NGO empowers students with practical education in the exact sciences
BÁRBARA FERREIRA SANTOS - O ESTADO DE S. PAULO
AUGUST 25TH 2014
With the use of experiments, it is possible for high school teachers to make classes more appealing and discover talent.
Brazil has the most recent winner of the Nobel Prize of Mathematics, the Rio de Janeiro native Artur Avila Cordeiro de Melo, 35-years-old, who was chosen this month by the International Mathematical Union to receive the Fields Medal, the most significant prize of the field in the world. But the reality of K-12 basic education is far from the excellence achieved by Melo.
The country, for example, is 58th among 65 countries in the Programme for International Student Assessment (PISA) Mathematics ranking. Concerned about Brazilian performance in the exact sciences, the American NGO Worldfund trains public school teachers in the state of São Paulo so they can teach high school content not only with theory, but also with practical experiments. By making the classes more attractive, the project intends to draw the students closer to those subject areas and, with that, discover potential talents who did not even know that they had a taste for the exact sciences.
The chosen step to improve student performance is to perfect the teachers’ lessons. For that, the NGO works with teachers of Physics, Chemistry, Biology and Math.
Named STEM Brazil (STEM for Science, Technology, Engineering and Math), the initiative of the NGO in Brazil started in 2009 and has since trained more than 1,700 teachers from public schools in Pernambuco, São Paulo and Rio Grande do Sul. This year alone, it promotes the continuous training of teachers of 47 integral schools and pedagogic coordinators from 72 integral schools in the state of São Paulo. The investment estimate for 2014, made in partnership with corporations, approaches R$ 2,000,000. (US$ 885,000).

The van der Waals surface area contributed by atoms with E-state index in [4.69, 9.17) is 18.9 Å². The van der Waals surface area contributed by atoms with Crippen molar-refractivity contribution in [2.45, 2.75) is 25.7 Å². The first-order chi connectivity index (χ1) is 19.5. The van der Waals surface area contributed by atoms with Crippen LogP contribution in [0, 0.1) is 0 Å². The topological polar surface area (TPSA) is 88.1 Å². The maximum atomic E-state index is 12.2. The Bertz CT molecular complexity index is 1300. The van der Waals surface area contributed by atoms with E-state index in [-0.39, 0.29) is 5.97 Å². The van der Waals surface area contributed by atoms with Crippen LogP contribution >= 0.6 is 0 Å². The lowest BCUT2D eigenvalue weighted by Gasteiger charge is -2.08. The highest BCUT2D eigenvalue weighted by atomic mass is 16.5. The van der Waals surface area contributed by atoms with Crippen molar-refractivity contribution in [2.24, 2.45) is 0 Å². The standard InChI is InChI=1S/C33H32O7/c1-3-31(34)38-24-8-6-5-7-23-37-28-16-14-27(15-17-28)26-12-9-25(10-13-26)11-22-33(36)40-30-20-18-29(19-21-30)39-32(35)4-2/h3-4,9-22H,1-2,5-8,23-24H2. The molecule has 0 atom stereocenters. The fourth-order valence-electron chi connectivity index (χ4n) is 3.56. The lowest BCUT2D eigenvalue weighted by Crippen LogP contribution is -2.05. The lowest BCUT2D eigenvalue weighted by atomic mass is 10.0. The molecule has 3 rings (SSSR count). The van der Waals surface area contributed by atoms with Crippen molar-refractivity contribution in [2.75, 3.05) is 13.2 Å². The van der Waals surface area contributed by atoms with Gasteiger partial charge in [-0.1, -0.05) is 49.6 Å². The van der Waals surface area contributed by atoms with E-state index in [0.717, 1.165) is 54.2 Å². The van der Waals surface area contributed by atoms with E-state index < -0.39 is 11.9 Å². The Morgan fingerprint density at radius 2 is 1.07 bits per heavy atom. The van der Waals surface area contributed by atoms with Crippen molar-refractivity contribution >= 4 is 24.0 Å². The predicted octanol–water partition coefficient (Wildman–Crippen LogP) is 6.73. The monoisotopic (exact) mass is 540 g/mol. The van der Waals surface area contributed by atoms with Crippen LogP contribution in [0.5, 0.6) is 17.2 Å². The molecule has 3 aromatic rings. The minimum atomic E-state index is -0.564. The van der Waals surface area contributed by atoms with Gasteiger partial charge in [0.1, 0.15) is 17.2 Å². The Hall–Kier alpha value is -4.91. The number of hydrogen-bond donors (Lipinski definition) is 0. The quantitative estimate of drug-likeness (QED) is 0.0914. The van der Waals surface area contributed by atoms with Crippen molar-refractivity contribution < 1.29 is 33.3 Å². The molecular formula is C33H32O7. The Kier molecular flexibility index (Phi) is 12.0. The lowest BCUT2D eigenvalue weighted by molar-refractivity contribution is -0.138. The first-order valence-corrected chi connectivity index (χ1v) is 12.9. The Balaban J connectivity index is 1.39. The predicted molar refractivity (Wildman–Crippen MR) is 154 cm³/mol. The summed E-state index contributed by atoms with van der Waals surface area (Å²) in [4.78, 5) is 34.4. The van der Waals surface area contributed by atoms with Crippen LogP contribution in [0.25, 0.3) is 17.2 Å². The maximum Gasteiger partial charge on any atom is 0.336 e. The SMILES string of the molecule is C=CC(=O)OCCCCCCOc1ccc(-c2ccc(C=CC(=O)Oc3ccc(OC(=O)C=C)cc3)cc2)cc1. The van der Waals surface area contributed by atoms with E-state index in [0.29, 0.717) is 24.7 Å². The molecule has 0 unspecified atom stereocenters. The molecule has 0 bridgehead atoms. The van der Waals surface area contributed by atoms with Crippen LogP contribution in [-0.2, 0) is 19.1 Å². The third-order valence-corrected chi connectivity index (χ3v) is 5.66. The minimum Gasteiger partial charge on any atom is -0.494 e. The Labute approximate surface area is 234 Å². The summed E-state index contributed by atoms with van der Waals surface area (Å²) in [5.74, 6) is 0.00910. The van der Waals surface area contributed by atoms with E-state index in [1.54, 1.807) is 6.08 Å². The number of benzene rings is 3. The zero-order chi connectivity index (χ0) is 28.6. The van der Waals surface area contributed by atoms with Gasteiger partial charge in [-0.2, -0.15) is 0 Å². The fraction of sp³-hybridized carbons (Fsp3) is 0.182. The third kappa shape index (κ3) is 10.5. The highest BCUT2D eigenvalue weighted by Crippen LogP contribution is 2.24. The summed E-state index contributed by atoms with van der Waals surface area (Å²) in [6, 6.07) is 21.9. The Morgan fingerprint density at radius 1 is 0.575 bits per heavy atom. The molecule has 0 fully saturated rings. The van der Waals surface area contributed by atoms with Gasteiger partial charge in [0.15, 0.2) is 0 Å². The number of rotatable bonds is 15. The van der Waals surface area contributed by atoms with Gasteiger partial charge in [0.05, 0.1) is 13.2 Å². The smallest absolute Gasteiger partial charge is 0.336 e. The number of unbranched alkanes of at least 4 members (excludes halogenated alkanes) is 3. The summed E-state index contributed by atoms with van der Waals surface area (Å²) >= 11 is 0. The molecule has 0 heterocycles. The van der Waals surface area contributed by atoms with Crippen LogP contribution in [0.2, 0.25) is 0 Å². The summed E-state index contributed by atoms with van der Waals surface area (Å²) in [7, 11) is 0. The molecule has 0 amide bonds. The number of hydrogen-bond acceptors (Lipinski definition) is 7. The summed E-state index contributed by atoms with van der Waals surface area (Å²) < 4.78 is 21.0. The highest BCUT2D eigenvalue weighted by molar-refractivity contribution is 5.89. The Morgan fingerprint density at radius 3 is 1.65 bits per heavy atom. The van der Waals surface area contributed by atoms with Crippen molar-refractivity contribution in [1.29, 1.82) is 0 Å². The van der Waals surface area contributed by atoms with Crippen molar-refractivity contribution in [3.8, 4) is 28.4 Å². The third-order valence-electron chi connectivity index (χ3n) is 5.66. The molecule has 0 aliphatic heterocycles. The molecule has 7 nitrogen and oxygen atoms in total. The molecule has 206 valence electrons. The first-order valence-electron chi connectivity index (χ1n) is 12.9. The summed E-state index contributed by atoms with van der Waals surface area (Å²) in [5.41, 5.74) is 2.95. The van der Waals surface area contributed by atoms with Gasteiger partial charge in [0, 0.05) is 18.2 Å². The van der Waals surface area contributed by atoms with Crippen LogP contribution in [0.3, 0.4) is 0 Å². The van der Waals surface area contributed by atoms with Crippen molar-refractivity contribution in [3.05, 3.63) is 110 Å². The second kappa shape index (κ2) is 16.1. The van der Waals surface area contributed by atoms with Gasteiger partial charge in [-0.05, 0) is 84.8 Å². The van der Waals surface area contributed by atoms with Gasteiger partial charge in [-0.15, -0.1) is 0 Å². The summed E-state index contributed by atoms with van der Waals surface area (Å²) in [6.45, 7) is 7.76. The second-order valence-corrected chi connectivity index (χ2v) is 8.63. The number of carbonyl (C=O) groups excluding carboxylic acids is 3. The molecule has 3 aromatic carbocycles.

The initiative has already shown results: among the first 47 integral schools that joined the project last year in São Paulo, the schools that best integrated the activities proposed by the program showed an increase of up to 40% in the Math grades in the “Learning Process Assessment” applied by the state.
According to the Executive Director of Worldfund Brazil, Kelly Maurice, the proposed activities for teachers focus on the content required by the government curriculum as well as the content tested in the National High School Exam (ENEM). “The focus is on the necessary skills for the XXI century and for the job market; we link the content with real life and everyday issues.”
On average, in every cycle of the project, eight teacher trainers are hired to train their fellow educators on including practical activities in the classrooms. The initial activities the NGO proposes to the teachers are done with basic materials and are easy to complete. The trainers propose more complex projects based on the improved teacher performance.
Kelly explains that, with the project, the teachers who majored in their respective areas revive their excitement for their chosen field. “The passion for the field comes back and ends up being transmitted to the student.”
Mary Inez Galvão, a 56-year-old teacher, teaches physics at the “Escola Estadual de Ensino Medio Integrado Reverendo Tercio Moraes Pereira” in the eastern region of São Paulo called São Miguel Paulista, and has participated in the project since last year. She has added the activities she learned to her classes. “For example: The students are able to see the connection with historical concepts, and with Physics and Chemistry Theory”, she said.
Marcela Cristina Lages Ribeiro, a 16-years-old student in her second year of high school, tells us that she began to understand the exact science classes better and she improved her grades after attending the laboratory classes. “I didn’t think I had any math skills. The laboratory work is more fun because you see that it is not that difficult and you start to understand how the theory works in practice."
Talents. According to education experts, the earlier students are exposed to good science classes, the easier it will be to harness potential talent. In the opinion of Roseli de Deus Lopes, from the “Escola Politecnica da Universidade de Sao Paulo”, it is important to teach children at an early age how the scientific method works. “Sometimes the children have talent, but do not know it. If he do not have the opportunity to start experimenting, they might never find out”, she said.
The former dean of the University of São Paulo, Roberto Lobo, said the stimulation for these disciplines should be done earlier than high school. “It should be started in the fourth year of school, in a playful way, but using this kind of methodology. Creativity is always good at any time”, he said.
In the opinion of Rafael Lucchesi, director of “Educação e Tecnologia da Confedereção Nacional da Indústria”, the strengthening of teaching skills in these subject areas will guarantee the student’s functional knowledge, independent of the area they will pursue. “It is going to be a tool with which additional knowledge will be built”.
Click here the read the full, Portuguese language, article that appeared in São Paulo's Estado newspaper on August 25th, 2014.
Full English translation done by Worldfund staff.